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Rare Heart Problem Decreases in Clot-Busting Era

Rare Heart Problem Decreases in Clot-Busting Era
Rare Heart Problem Decreases in Clot-Busting Era


Duke Health News Duke Health News

DURHAM, N.C. -- The incidence of cardiac tamponade, an
infrequent but potentially fatal event following a heart
attack, has not increased despite the widespread use of
clot-busting and blood-thinning medications, according to an
new analysis by Duke Clinical Research
investigators. Since bleeding is the major side
effect of such medications, researchers said concerns with
increased rates of tamponade existed.

Cardiac tamponade occurs when fluids or blood fill the
pericardium, the tough sac enclosing the heart. After an acute
heart attack, heart muscle can rupture leading to bleeding into
the pericardial sac. Fluids filling the pericardium can cause a
rapid drop in blood pressure, leading to loss of consciousness
or death. Often a medical emergency, physicians quickly treat
it puncturing the pericardium and draining the accumulated

Prior to widespread use of clot-busting, or fibrinolytic,
drugs in the early 1990s, between 4 and 8 percent of acute
heart attack patients suffered from cardiac rupture and

In their analysis of more than 100,000 patients worldwide,
the Duke researchers found that 0.85 percent of acute heart
attack patients suffered from tamponade while in the hospital.
Duke cardiologist Manesh R. Patel, M.D., presented the results
of the analysis Nov. 9, 2004, at the American Heart
Association's annual scientific sessions in New Orleans.

"The rates of tamponade in our population of clinical trial
patients is similar to if not lower that reported in the
pre-fibrinolytic era, and it supports the conclusion that the
rate is not significantly higher with these therapies, as was
once the general concern," Patel said.

While the researchers found a low incidence of tamponade in
general, they cautioned that physicians should still pay close
attention to their acute heart attacks patients, since their
analysis showed that treatment delays increased the likelihood
of cardiac tamponade occurring.

"Even though less than 1 percent of patients who undergo
fibrinolytic therapy will suffer from cardiac tamponade, it is
still a catastrophic event and potentially life-threatening,"
Patel said. "The time from symptom onset to treatment strongly
predicts the development of tamponade, which underscores the
need for continuing efforts to rapidly treat patients having an
acute heart attack."

For their analysis, the Duke pooled the clinical data from
seven multi-center international trials designed to evaluate
different fibrinolytic agents from 1990-2002. Out of the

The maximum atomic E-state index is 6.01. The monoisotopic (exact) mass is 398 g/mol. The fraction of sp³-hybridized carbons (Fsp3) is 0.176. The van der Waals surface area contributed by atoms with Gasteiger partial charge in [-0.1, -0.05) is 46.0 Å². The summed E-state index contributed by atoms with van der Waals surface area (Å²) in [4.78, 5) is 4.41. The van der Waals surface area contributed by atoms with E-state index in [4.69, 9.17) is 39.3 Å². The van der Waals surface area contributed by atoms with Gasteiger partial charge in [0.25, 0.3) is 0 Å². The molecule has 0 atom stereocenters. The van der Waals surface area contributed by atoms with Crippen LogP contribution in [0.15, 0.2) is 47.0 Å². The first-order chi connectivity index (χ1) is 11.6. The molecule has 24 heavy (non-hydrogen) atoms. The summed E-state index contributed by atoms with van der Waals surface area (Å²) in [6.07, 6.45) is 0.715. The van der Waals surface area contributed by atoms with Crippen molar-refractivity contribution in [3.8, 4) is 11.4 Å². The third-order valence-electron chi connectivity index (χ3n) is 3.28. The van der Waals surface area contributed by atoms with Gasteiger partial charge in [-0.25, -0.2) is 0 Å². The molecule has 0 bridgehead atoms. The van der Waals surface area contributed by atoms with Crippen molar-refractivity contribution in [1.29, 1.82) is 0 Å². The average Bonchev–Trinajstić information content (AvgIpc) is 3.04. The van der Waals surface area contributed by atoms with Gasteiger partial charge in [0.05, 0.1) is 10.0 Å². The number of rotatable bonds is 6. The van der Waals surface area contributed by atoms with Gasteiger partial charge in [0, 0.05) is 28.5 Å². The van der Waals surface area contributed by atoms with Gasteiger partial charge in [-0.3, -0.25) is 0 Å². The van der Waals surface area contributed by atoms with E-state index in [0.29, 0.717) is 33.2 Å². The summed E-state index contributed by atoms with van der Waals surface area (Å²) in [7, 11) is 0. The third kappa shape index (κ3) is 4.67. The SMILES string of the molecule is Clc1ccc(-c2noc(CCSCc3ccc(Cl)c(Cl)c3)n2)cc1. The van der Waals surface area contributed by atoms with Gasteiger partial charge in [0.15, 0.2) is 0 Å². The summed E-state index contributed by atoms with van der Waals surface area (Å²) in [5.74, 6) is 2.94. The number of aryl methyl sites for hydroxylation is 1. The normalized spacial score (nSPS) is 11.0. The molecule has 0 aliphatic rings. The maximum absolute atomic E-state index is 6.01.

population of 102,060 acute heart attack patients who were
enrolled in the trials, 865, or 0.85 percent, developed cardiac
tamponade during their hospitalization.

On average, the patients who suffered cardiac tamponade
tended to be older (71.9 vs. 61.6 years old); were more likely
to be female (54 percent vs. 25.1 percent), and were more
likely to have suffered an attack on the front wall of the
heart (61.9 percent vs. 41.5 percent). Additionally, the
researchers found that tamponade patients waited longer – 3.5
hours vs. 2.8 hours – before the initiation of fibrinolytic

"Knowing which patients are more at risk for cardiac
tamponade should make it easier for physicians to prevent it
from happening," Patel continued. "The strongest predictor that
physicians can affect was how long it took for fibrinolytic
treatment to begin. The key is providing blood flow to the
infarcted heart as soon as possible."

Patel recommends that patients who are at increased risk for
tamponade should undergo routine cardiac ultrasound to detect
any signs of fluid accumulation in the pericardium. To help
physicians, Patel is developing a "nomogram," or health care
flow chart, in which physicians taking care of heart attack
patients can enter different patient characteristics into an
algorithm that can quickly identify patients at the highest
risk for tamponade.

Tamponade is also common in patients who suffer from cancer
or kidney disease. In these patients, like the heart attack
patients, the accumulating fluid in the pericardium puts
pressure on the heart, preventing it from filling to capacity
with blood. Since too little blood leaves the heart, the body's
tissue are starved of oxygen. That initiates a chain of events
that can lead to unconsciousness and death.

The seven clinical trials from which data was drawn were
ASSENT-III Plus and Hero-2. Patel's analysis of the data was
supported by the Duke Clinical Research Institute.

Other members of the Duke team were Trip Meine, M.D., Lauren
Linblad, Jeffrey Griffin, Richard Becker, M.D., Robert Califf,
M.D., and Robert Harrington, M.D. Also participating were Frans
Van de Werf, University of Leuven, Belgium, and Harvey White,
Green Lane Hospital, Green Lane, New Zealand.

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